Many New York manufacturers, especially those in downstate regions, are bullish on reshoring their production operations or supply chains after the coronavirus pandemic put them through upheaval.
The Center for Economic Growth (CEG) and Siena College Research Institute (SCRI) recently unveiled a survey of manufacturers statewide that found that 44 percent of them plan, or have already started, to reshore their supply chains or production operations. But among downstate manufacturers, which sustained the heaviest pandemic job losses, that planned/implemented reshoring rate was 59 percent.
To support manufacturers’ reshoring plans, CEG earlier this year managed over $220,000 in COVID-19 Reshoring and Supply Chain grants across the state with other New York Manufacturing Extension Partnership (MEP) centers. Five of the 23 manufacturers that received those grants were in the Capital Region, with their share totaling nearly $50,000.
They included Centrotherm Ecosystems in Albany, Free Form Fibers in Saratoga Springs, Unilux in Niskayuna, Stem Cultures in East Greenbush, and Next Advance in Troy. These funds were provided through a National Institute of Standards and Technology (NIST) MEP $800,000 grant from the Coronavirus Aid, Relief, and Economic Security (CARES) Act.
“Our main product line is useless without the normally ubiquitous 5-cent parts used to hold samples. Since the pandemic, these parts have been unavailable or in very short supply. The New York state MEP grant enabled us to provide a solution so that our bread-and-butter product line is still in demand and scientists can use it to research COVID-19, cancer, Alzheimer’s, new pharmaceutical drugs, etc.,” said Ian Glasgow, president of Next Advance, a laboratory instrument manufacturer.
“Whether you’re making widgets or wafers, supply chain reliability is foundational, and the pandemic has reminded manufacturers statewide that it is something they cannot take for granted,” said Michael Lobsinger, vice president of CEG Business Growth Solutions (BGS). “That is why we see so much momentum behind reshoring in manufacturing. Reshoring can mean a lot of things but primarily it’s two things: either a company is physically moving a plant, operations, or process back to the United States, or it is replacing goods or services with new ‘domestic’ vendors and suppliers.”
To help economic development organizations and Manufacturing Extension Partnership (MEP) centers statewide understand how the COVID-19 pandemic has disrupted supply chains for New York state small and medium-sized manufacturers and how it affected their business outlook, CEG BGS, through a state economic development sub-award, commissioned SCRI to survey the sector in May 2021, officials said. The study was supported by the NIST MEP CARES grant.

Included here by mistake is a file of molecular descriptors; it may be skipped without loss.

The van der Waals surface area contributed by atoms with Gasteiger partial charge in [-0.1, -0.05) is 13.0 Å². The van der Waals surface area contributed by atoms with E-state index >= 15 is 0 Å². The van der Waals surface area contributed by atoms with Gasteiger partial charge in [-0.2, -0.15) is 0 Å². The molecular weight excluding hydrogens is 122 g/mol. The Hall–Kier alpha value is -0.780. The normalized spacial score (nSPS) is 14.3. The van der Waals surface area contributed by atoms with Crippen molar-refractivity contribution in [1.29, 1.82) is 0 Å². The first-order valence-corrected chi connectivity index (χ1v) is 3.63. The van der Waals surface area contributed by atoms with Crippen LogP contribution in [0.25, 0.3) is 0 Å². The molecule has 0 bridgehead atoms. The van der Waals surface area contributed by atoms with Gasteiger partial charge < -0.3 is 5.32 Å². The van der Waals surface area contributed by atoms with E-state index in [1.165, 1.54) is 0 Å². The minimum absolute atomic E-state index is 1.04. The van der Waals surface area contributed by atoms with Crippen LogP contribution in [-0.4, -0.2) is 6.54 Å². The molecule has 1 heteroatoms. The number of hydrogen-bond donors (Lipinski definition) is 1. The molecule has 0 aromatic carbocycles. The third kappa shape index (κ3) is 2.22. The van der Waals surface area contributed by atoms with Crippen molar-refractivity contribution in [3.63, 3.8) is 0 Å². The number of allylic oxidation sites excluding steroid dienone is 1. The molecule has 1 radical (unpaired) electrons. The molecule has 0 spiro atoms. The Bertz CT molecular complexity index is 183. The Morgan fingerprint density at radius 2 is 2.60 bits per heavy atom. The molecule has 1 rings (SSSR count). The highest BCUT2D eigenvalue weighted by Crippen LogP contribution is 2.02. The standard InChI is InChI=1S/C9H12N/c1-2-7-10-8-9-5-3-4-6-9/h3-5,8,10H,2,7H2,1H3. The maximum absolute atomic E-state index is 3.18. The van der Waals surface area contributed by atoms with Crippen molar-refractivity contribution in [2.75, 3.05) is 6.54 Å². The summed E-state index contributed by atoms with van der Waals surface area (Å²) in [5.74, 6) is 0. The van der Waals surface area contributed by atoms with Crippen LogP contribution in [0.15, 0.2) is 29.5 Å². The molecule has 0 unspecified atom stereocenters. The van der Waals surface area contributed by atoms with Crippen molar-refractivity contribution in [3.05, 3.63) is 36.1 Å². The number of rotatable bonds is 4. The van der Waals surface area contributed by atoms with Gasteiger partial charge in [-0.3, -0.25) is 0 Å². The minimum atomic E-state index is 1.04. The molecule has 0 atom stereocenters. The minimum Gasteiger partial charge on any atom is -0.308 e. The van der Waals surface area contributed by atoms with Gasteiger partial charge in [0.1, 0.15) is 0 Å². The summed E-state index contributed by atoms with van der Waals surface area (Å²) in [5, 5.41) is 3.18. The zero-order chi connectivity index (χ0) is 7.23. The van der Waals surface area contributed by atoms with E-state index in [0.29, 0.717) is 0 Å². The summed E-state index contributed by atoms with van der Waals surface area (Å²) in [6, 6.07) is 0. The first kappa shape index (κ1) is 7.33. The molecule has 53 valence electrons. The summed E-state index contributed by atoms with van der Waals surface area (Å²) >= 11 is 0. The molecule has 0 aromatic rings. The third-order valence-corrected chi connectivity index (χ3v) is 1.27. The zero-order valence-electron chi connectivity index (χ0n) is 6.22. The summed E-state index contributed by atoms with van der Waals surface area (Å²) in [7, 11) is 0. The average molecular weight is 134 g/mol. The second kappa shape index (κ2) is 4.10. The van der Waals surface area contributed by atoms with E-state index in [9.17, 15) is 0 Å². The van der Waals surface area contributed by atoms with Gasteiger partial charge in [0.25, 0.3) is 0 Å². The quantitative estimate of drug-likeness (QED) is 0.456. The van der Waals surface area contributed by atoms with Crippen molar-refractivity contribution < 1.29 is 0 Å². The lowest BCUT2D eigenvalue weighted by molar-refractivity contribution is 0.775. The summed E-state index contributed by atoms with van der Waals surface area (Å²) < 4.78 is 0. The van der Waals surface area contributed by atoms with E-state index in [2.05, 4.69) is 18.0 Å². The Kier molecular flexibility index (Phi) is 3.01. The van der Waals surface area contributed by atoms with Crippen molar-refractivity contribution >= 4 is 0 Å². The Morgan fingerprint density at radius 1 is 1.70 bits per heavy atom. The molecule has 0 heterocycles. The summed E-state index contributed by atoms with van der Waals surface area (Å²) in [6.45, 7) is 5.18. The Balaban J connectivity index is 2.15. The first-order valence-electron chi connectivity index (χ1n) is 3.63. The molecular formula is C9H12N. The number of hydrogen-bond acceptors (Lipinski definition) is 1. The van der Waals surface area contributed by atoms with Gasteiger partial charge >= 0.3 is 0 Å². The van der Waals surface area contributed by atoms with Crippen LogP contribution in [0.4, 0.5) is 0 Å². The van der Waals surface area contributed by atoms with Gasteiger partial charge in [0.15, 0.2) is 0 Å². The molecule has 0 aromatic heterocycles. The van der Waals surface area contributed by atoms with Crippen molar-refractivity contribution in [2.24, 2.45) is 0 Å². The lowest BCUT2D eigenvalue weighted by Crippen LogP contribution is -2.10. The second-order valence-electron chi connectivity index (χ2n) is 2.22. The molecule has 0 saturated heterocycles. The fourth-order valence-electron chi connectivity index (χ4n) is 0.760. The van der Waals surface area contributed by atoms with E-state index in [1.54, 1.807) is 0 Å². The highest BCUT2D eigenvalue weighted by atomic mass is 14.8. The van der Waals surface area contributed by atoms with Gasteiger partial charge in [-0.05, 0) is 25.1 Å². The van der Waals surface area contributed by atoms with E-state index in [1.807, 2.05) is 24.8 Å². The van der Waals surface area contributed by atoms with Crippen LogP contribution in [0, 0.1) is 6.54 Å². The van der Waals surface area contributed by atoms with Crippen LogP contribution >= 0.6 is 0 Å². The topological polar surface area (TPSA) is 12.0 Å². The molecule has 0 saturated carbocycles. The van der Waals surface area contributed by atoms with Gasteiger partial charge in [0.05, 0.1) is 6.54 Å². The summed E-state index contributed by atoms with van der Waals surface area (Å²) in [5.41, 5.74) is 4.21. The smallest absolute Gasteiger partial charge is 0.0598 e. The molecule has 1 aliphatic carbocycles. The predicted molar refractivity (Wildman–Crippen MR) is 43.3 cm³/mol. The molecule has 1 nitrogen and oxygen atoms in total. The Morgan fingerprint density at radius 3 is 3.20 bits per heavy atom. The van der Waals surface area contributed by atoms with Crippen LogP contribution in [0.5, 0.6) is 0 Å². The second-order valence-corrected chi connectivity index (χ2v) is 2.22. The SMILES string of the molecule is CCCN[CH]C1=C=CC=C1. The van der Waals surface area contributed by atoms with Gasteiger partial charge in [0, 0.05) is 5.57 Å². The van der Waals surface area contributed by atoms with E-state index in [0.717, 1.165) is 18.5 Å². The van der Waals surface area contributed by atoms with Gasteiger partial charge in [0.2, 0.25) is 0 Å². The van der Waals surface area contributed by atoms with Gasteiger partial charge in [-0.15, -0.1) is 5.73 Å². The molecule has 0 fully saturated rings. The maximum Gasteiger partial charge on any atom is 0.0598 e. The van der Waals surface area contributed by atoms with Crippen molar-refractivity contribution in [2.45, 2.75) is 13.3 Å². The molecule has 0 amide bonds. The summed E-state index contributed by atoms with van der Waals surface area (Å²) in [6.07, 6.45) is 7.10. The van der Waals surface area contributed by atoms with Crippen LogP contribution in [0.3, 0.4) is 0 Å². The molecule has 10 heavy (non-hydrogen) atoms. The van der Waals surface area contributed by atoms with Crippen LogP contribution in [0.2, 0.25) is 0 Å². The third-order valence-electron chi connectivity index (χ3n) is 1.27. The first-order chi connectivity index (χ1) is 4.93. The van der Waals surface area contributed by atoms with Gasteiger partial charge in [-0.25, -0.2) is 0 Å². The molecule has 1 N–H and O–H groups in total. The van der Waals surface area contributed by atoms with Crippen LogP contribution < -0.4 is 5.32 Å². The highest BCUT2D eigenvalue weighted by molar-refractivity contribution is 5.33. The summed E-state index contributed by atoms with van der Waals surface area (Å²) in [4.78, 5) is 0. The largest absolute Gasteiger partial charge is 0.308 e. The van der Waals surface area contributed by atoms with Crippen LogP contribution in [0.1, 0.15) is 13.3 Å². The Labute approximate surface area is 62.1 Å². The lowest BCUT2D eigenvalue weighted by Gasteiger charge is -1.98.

SCRI surveyed 332 manufacturers between July and October 2021. Among the manufacturer respondents, 36 percent were in New York’s North Central Region (Capital Region, Central New York, Mohawk Valley, North Country), 30 percent were from Downstate (Long Island, Mid-Hudson, New York City) and 33 percent were from the Southwest (Finger Lakes, Southern Tier, Western New York).
“Supply chain disruptions have impacted virtually every manufacturer across New York. While nearly two-thirds saw their distribution network impacted, almost nine of 10 faced problems in their acquisition system. Turmoil in the supply chain has resulted in rising material costs, delays and product scarcity. Not surprisingly, 71 percent of manufacturers say that since the start of the pandemic business conditions in New York have worsened,” said Don Levy, SCRI director.
Since the start of the pandemic, 95 percent of manufacturers report experiencing supply chain disruptions. Supply chain acquisition disruptions were most acute, with 83 percent of manufacturers statewide describing them as very or somewhat significant, compared to 76 percent of distribution disruptions, officials said.
The single greatest supply challenge for manufacturers is rising material costs (35 percent), followed by limited availability of materials (32 percent) and transportation delays (7 percent). In response to these disruptions, 74 percent purchased materials through alternative sources and 71 percent of manufacturers statewide report increasing prices.
Forty percent report reducing operations and 32 percent turned business away. Among the manufacturers that responded to the disruptions by purchasing materials through alternative sources, 95 percent of them ended up paying higher prices.
The reshoring plans reflect the heavy economic toll supply chain disruptions took on the sector. That toll was heaviest downstate, which sustained a 12.1 percent year-over-year decline in manufacturing employment – almost double that of the upstate regions, officials said. Ultimately, 84 percent of surveyed manufacturers somewhat or strongly agree with the assertion that “reshoring will enhance supply chain predictability.”